It’s not all finding secret notes from Keith Richards… but some of it is.
Based on the beloved television show, the exhibition transports you to post-Edwardian England, where the characters and the iconic house come to life. Starting Nov 18th, 2017 in New York City for a strictly limited time. Tickets available online.
Source: Downton Abbey: The Exhibition
Author Paul Theroux shares the insights he gleaned about America from the people he met in the small towns and backroads of the Deep South. Then history professor Mark D. Van Ells returns with more suggestions for visiting places that honor the sacrifices of Allied troops in World War I. For more information on Travel with Rick Steves – including episode descriptions, program archives and related details – visit http://www.ricksteves.com.
- * Duration: 51:17
* Published: 10/20/17 5:00:00 PM
* Episode Download Link: http://www.podtrac.com/pts/redirect.mp3/podcasts.ricksteves.com/feeds/pgm445a_pod.mp3
* Episode Feed: Travel with Rick Steves – http://podcasts.ricksteves.com/ricksteves.xml
In the years after the First World War, a number of American writers took up residence in Paris. Steve Cleary assesses some of the work that came out of their time abroad. …
The 1920s was the golden age of literary modernism, and Paris was then the literary and artistic capital of the western world. A remarkable number of the men among these writers-in-exile had volunteered as ambulance drivers during the war, including the young Ernest Hemingway, who was seriously wounded while serving on the Italian front.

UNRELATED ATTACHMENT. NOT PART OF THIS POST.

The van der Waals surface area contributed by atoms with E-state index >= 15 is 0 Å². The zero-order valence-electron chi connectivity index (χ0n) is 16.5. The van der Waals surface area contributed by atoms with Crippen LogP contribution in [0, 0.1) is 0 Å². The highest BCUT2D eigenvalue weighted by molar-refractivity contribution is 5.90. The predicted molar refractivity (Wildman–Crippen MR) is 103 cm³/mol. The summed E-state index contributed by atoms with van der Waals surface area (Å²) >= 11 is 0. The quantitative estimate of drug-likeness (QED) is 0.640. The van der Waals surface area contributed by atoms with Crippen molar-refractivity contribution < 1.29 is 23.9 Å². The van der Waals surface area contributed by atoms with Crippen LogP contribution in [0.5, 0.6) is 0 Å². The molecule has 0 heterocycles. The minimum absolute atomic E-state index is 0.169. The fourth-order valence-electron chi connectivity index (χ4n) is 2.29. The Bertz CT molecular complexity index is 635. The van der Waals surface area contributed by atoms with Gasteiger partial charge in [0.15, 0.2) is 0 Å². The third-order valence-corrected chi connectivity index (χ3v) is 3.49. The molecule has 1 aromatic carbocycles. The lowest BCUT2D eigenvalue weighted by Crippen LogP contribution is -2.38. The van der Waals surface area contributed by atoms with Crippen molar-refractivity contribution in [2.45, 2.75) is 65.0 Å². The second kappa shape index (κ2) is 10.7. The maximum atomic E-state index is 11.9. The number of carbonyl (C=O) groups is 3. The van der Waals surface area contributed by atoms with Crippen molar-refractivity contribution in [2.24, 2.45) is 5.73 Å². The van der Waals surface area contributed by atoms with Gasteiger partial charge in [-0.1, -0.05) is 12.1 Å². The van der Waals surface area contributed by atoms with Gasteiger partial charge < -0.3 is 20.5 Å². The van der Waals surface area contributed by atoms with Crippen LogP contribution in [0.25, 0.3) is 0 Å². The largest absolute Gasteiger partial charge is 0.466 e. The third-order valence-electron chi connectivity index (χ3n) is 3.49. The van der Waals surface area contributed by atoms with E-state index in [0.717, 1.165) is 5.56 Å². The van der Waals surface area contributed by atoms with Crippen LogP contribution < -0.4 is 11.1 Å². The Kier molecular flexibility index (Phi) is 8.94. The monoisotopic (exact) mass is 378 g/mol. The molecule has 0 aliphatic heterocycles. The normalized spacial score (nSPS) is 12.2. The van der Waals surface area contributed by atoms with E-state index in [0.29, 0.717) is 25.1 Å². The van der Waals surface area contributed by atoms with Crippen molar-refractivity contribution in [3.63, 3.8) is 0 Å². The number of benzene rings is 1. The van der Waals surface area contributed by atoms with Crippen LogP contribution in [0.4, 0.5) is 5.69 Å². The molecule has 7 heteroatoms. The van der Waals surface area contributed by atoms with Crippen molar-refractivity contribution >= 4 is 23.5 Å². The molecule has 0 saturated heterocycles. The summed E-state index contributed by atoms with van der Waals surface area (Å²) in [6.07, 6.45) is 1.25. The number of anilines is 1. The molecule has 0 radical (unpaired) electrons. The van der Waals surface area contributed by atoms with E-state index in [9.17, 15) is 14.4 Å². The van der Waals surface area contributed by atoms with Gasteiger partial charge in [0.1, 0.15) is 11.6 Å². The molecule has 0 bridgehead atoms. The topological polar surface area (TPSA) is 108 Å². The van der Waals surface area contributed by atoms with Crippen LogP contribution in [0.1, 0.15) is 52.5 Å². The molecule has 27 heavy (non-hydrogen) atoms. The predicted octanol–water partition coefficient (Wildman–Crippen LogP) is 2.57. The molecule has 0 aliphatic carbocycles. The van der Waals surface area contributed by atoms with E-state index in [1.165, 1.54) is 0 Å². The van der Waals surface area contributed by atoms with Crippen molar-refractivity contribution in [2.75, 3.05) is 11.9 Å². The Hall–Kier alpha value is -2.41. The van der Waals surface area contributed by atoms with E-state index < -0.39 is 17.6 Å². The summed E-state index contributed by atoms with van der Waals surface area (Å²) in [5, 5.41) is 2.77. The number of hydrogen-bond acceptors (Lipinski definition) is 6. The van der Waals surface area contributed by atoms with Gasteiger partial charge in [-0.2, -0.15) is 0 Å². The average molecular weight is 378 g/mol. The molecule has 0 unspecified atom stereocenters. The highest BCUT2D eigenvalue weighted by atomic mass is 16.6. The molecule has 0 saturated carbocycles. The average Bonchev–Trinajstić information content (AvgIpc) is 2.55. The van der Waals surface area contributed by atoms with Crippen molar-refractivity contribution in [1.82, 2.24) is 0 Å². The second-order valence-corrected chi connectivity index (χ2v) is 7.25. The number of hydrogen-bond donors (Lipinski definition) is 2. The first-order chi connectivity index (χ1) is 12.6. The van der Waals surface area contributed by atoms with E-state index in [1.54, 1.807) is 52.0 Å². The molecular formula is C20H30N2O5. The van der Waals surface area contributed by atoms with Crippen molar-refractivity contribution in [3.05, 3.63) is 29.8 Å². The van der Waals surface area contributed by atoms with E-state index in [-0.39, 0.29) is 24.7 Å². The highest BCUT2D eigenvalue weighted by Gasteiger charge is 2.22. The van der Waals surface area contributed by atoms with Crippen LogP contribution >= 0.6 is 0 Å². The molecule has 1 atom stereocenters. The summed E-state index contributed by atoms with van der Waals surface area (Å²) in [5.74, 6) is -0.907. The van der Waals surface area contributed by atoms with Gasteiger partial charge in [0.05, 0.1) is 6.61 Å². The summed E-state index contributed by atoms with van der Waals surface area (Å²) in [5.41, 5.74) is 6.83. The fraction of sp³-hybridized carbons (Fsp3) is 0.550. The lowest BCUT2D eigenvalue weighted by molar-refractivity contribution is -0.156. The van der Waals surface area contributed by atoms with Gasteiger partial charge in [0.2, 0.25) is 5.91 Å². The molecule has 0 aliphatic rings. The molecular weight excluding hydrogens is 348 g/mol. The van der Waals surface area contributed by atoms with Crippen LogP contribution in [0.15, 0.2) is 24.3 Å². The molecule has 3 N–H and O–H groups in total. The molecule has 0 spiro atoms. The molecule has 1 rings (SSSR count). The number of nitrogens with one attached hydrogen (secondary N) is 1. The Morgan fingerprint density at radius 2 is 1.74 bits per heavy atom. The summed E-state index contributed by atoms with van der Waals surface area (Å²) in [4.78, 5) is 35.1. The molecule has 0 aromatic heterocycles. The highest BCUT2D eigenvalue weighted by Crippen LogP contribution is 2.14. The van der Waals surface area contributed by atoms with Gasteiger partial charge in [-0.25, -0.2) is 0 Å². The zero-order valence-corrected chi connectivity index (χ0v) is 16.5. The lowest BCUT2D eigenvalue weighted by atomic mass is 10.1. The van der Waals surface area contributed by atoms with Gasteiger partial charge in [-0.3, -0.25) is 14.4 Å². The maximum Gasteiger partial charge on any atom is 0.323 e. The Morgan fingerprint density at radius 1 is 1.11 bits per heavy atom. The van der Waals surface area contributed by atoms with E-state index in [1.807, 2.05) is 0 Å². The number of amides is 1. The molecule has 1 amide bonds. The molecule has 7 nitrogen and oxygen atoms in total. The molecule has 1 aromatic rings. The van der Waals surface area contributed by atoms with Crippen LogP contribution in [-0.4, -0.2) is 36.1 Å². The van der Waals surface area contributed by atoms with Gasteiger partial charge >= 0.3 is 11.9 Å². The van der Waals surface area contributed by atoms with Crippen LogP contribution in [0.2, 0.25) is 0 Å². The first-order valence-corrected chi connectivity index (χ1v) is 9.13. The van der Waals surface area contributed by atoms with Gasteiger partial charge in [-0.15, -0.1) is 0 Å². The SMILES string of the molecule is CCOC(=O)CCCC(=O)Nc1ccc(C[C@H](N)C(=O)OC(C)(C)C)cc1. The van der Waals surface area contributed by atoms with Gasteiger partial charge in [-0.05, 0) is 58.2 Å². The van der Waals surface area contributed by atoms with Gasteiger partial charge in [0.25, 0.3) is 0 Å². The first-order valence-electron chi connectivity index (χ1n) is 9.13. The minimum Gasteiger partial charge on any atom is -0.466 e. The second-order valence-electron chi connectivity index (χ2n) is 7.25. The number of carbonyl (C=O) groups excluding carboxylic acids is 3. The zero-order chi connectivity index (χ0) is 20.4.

Source: Writers in Paris
Social networks train us to focus on images and emotions, sapping the quest for knowledge.
Social networks, though, have since colonized the web for television’s values. From Facebook to Instagram, the medium refocuses our attention on videos and images, rewarding emotional appeals—‘like’ buttons—over rational ones. Instead of a quest for knowledge, it engages us in an endless zest for instant approval from an audience, for which we are constantly but unconsciouly performing.
Swearing, scrapped characters, editors’ notes – JK Rowling’s exhibits are a treasure trove for fans of Hogwarts
Spring 2006, Vol. 38, No. 1
Editor’s Note: Older article, but still good article on historical details and the exhibit…
A new documentary captures the sweeping human impact of one of the country’s largest library systems
Bringing back “moss,” “blackberry,” and “bluebell” instead of “blog,” “chatroom,” and “database.”
“What’s to become of kids these days, with their damn pocket computers and inability to differentiate between bird species?”
“The Lost Words is a new book for people worried the next generation will lose touch with nature. Written by Robert Macfarlane with illustrations by Jackie Morris, it’s a catalogue and spelling book for kids, where the lost words in question comprise vocabulary about flora and fauna.”
Audiobooks are here to stay—and that’s good news for readers.